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Contact Lenses Cultured with Stem Cells Cure Blindness

As an avid reader, my eyesight is one of my most precious assets. In the “what limb would you give up first” game, the eyes are the last to go so any cure or treatment for blindness is always welcomed with great relief. Earlier this year, there were reports that stem cell research had developed a cure for macular degeneration. Now comes the news that contact lenses cultured with stem cells are curing blindness. What a miraculous breakthrough this is.

All three patients were blind in one eye. The researchers extracted stem cells from their working eyes, cultured them in contact lenses for 10 days, and gave them to the patients. Within 10 to 14 days of use, the stem cells began recolonizing and repairing the cornea.

Via Gizmodo.

Jane Litte is the founder of Dear Author, a lawyer, and a lover of pencil skirts. She spends her downtime reading romances and writing about them. Her TBR pile is much larger than the one shown in the picture and not as pretty. You can reach Jane by email at jane @ dearauthor dot com

10 Comments

  1. Raine
    Jun 04, 2009 @ 08:18:19

    Oh my, thank you, Jane. I hadn’t heard this–and as someone who has blindness running through the family, this is the best of news.

  2. Jaci Burton
    Jun 04, 2009 @ 08:59:52

    This is wicked amazing! Stem cell research FTW!

  3. DS
    Jun 04, 2009 @ 12:26:00

    Because of the aging population macular degeneration is on the rise. I’m pleased to hear of any new treatment.

  4. nutmeag
    Jun 04, 2009 @ 13:18:31

    Wow, this is the 2nd time in two days that y’all have picked up on the same story I read in one of my geek blogs. You guys rock.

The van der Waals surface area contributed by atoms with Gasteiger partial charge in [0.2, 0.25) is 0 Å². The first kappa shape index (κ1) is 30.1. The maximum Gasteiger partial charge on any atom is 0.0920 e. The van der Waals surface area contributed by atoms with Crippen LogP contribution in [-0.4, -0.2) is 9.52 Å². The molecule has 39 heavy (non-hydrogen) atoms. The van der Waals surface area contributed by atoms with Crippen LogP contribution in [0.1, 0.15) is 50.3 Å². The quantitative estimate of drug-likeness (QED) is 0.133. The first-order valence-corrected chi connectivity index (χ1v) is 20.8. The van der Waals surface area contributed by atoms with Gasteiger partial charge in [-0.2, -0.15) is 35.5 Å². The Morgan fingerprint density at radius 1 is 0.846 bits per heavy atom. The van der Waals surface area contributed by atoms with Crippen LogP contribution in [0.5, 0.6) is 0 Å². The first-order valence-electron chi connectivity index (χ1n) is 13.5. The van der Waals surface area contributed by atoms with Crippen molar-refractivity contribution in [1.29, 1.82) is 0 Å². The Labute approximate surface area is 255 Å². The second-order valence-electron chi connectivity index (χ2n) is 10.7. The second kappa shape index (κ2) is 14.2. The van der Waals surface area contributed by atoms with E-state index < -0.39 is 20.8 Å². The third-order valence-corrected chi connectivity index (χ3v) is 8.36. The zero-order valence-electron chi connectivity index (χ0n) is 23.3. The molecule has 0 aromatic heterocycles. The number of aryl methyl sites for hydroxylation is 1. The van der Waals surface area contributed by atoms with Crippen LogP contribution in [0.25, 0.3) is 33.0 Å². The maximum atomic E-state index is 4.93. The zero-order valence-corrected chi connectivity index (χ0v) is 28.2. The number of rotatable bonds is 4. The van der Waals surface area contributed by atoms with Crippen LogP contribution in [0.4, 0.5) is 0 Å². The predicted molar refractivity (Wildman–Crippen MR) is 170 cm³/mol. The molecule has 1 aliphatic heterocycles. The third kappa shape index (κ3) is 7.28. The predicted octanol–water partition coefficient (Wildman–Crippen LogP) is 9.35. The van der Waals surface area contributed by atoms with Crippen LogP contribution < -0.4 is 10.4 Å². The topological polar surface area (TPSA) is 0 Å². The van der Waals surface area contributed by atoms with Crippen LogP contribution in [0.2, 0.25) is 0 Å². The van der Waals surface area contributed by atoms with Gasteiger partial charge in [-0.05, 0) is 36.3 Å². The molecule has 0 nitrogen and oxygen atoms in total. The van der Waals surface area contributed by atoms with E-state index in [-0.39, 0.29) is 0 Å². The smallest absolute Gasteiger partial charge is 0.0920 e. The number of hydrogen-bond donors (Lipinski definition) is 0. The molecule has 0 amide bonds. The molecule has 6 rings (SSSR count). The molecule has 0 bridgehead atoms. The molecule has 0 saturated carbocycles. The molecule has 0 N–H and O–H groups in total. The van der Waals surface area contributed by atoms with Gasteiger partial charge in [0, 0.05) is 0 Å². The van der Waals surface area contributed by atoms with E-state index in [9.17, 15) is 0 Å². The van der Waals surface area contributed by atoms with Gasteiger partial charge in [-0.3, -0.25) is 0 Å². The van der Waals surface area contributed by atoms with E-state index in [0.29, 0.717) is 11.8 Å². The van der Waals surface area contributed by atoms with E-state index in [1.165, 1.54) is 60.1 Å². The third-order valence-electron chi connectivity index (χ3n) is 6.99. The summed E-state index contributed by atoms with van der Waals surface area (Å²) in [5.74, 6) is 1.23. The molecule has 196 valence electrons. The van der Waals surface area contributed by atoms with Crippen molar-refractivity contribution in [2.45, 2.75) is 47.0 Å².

5. Betsy C.
    Jun 04, 2009 @ 19:22:29

    I’m legally blind and I still read over 60 books per year. I actually read *more* than I did before I started having vision problems. Losing your sight does not mean having to give up reading, it just means having to find different ways of accessing books. There’s large print, magnifying devices, braille, text to speech, recorded audio, and even older devices like the Optacon.

  6. azteclady
    Jun 04, 2009 @ 19:49:01

    Oh my gawd, what wonderful, wonderful news! Thank you for posting this, Jane!

    @Betsy C: yes, there are other means of reading–but there are also many things one can’t do if blind, such as driving, which may be essential to one’s life in other ways. Sight give a person a lot of freedom, no matter how you slice it.

  7. kimber an
    Jun 05, 2009 @ 08:14:41

    I’d rather be blind and hold and love the precious, living baby whose dead body the stem cells would have been taken from to enable me to see again.

  8. Cathy
    Jun 05, 2009 @ 09:16:40

    Kimber An, I don’t know if you noticed, but in this instance the stem cells were taken from the (living, adult) patients themselves.

  9. M
    Jun 05, 2009 @ 09:33:30

    Kimber An, when your precious, living baby comes down with a life-threatening illness that may be treated and even cured via a pinhead-sized group of cells with the potential of becoming another precious, living baby, come back and tell me how you feel, then. When you’ve existed for weeks and months and years in a state of constant sick terror that you’ll lose the child you’ve loved and cared for, please tell me then how you can value a handful of cells over the life of that child in your arms.

    Who knows, maybe you’ll still be able to. Having been there, I can’t.

  10. Jane
    Jun 05, 2009 @ 09:51:08

    I hate to do this and I support stem cell research but I think that this could turn into something very ugly very fast so I am closing the comments. (I deleted a comment so am not referring to any comment that is upthread).

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